Congestive Heart Failure Clinical Outcomes Study in a Private Community Medical Group

Louis A. Civitarese, DO, and Nicholas DeGregorio, MD,

Disclosures

J Am Board Fam Med. 1999;12(6) 

In This Article

Results

The data from the study audits are displayed in Table 1 . Two hundred seventy-five patients were included in the study. During the study the total patient population increased, but the patient demographics remained unchanged. The percentage of patients admitted to the hospital with documented left ventricular function did not change considerably during the study. Ninety-two percent of patients were characterized as having systolic or diastolic dysfunction, whereas this condition was not determined in approximately 8% of patients. The percentage of patients on ACE inhibitor therapy, as well as ACE inhibitor dosages upon admission, remained relatively constant throughout the study. By the end of the study, however, 100% of patients with confirmed systolic dysfunction were either discharged with prescriptions for ACE inhibitors or had documentation that they met exclusion criteria for ACE inhibitor therapy.

Using logistic regression analysis, we found that during the study there was a significant decrease in the percentage of systolic congestive heart failure admissions with time P = .0279 (Figure 1). There was a 49% reduction in the absolute number of patients admitted for congestive heart failure caused by systolic dysfunction throughout the study (P = .0367). The absolute number of patients admitted with diastolic dysfunction remained steady throughout the study. By the end of the study, however, diastolic dysfunction accounted for a substantially larger percentage of all congestive heart failure admissions. Documentation of diet and self-weighing instructions to patients was suboptimal.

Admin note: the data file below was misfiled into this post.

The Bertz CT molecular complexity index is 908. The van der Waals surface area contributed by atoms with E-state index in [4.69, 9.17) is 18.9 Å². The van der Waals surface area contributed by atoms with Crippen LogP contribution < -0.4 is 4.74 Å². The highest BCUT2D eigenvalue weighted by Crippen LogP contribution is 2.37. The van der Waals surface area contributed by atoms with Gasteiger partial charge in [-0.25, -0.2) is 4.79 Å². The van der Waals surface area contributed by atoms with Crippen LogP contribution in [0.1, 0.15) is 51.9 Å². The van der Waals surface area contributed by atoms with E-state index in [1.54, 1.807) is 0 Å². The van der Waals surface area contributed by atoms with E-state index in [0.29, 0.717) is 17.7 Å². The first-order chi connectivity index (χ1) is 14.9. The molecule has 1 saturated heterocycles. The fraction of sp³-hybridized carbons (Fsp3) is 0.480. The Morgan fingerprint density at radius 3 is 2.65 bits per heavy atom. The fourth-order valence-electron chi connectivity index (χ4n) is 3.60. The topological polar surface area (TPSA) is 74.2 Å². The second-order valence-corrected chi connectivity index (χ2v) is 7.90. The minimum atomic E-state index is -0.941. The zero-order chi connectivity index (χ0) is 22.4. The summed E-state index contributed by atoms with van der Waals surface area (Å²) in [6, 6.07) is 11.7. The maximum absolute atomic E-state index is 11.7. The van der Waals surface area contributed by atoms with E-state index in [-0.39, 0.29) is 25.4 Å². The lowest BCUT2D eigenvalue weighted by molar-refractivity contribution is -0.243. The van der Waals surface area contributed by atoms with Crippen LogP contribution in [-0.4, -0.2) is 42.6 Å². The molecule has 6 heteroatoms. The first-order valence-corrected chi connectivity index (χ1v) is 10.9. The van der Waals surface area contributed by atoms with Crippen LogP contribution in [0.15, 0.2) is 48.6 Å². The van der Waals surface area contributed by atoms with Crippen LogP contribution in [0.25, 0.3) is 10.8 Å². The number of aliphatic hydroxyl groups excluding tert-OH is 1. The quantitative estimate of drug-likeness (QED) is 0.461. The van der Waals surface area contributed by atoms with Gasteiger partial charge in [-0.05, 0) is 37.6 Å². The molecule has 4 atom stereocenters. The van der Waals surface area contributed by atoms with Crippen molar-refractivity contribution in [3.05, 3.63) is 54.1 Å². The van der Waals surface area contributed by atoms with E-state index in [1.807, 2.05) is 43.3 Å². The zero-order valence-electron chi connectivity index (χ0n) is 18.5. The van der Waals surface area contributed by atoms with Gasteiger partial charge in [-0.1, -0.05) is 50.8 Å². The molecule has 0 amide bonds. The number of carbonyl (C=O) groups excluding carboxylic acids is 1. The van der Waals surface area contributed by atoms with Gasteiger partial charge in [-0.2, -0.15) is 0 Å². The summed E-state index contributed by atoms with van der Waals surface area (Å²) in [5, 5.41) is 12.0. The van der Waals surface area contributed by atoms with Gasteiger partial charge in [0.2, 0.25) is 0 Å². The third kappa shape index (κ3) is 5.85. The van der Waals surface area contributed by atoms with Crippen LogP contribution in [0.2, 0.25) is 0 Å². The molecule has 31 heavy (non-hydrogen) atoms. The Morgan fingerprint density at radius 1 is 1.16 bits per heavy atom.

Percentage of patients admitted with congestive heart failure with systolic dysfunction, by quarter.

Although this study was hospital-based, the congestive heart failure guideline was emphasized and made available to physicians in their offices as well as the hospital. We believe that an increase in the outpatient use of ACE inhibitor therapy for congestive heart failure was a major contributor to the reduction in hospital admissions for that diagnosis. This belief was strongly supported by outpatient pharmacy utilization data from Aetna US Healthcare, which showed a 39% increase in ACE inhibitor use by patients with congestive heart failure who were cared for by physicians in our group during the course of this study.[12]

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